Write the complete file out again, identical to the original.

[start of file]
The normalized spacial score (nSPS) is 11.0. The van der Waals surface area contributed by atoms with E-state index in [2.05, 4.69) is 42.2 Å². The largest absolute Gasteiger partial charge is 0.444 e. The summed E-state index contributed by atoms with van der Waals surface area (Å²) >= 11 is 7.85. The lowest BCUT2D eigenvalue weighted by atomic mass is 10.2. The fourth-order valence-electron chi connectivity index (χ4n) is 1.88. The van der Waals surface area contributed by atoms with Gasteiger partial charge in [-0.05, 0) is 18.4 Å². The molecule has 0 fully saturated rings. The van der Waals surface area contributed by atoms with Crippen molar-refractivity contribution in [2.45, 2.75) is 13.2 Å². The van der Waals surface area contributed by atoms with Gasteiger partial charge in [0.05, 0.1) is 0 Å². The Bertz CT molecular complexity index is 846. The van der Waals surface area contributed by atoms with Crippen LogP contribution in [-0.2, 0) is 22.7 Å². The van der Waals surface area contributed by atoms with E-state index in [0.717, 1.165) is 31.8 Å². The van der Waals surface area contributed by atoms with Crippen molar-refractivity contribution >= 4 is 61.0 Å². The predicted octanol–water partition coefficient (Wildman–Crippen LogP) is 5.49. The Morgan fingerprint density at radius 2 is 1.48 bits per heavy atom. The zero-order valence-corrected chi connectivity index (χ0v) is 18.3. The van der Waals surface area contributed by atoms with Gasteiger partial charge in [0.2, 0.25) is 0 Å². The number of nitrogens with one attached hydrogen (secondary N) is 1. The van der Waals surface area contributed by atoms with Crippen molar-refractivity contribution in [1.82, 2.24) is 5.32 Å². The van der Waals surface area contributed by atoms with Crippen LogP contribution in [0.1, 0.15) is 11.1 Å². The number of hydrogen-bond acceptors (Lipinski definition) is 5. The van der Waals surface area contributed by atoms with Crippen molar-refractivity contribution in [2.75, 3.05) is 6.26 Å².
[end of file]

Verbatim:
The normalized spacial score (nSPS) is 11.0. The van der Waals surface area contributed by atoms with E-state index in [2.05, 4.69) is 42.2 Å². The largest absolute Gasteiger partial charge is 0.444 e. The summed E-state index contributed by atoms with van der Waals surface area (Å²) >= 11 is 7.85. The lowest BCUT2D eigenvalue weighted by atomic mass is 10.2. The fourth-order valence-electron chi connectivity index (χ4n) is 1.88. The van der Waals surface area contributed by atoms with Gasteiger partial charge in [-0.05, 0) is 18.4 Å². The molecule has 0 fully saturated rings. The van der Waals surface area contributed by atoms with Crippen molar-refractivity contribution in [2.45, 2.75) is 13.2 Å². The van der Waals surface area contributed by atoms with Gasteiger partial charge in [0.05, 0.1) is 0 Å². The Bertz CT molecular complexity index is 846. The van der Waals surface area contributed by atoms with Crippen LogP contribution in [-0.2, 0) is 22.7 Å². The van der Waals surface area contributed by atoms with E-state index in [0.717, 1.165) is 31.8 Å². The van der Waals surface area contributed by atoms with Crippen molar-refractivity contribution >= 4 is 61.0 Å². The predicted octanol–water partition coefficient (Wildman–Crippen LogP) is 5.49. The Morgan fingerprint density at radius 2 is 1.48 bits per heavy atom. The zero-order valence-corrected chi connectivity index (χ0v) is 18.3. The van der Waals surface area contributed by atoms with Gasteiger partial charge in [0.2, 0.25) is 0 Å². The number of nitrogens with one attached hydrogen (secondary N) is 1. The van der Waals surface area contributed by atoms with Crippen molar-refractivity contribution in [1.82, 2.24) is 5.32 Å². The van der Waals surface area contributed by atoms with Crippen LogP contribution in [0.1, 0.15) is 11.1 Å². The number of hydrogen-bond acceptors (Lipinski definition) is 5. The van der Waals surface area contributed by atoms with Crippen molar-refractivity contribution in [2.75, 3.05) is 6.26 Å².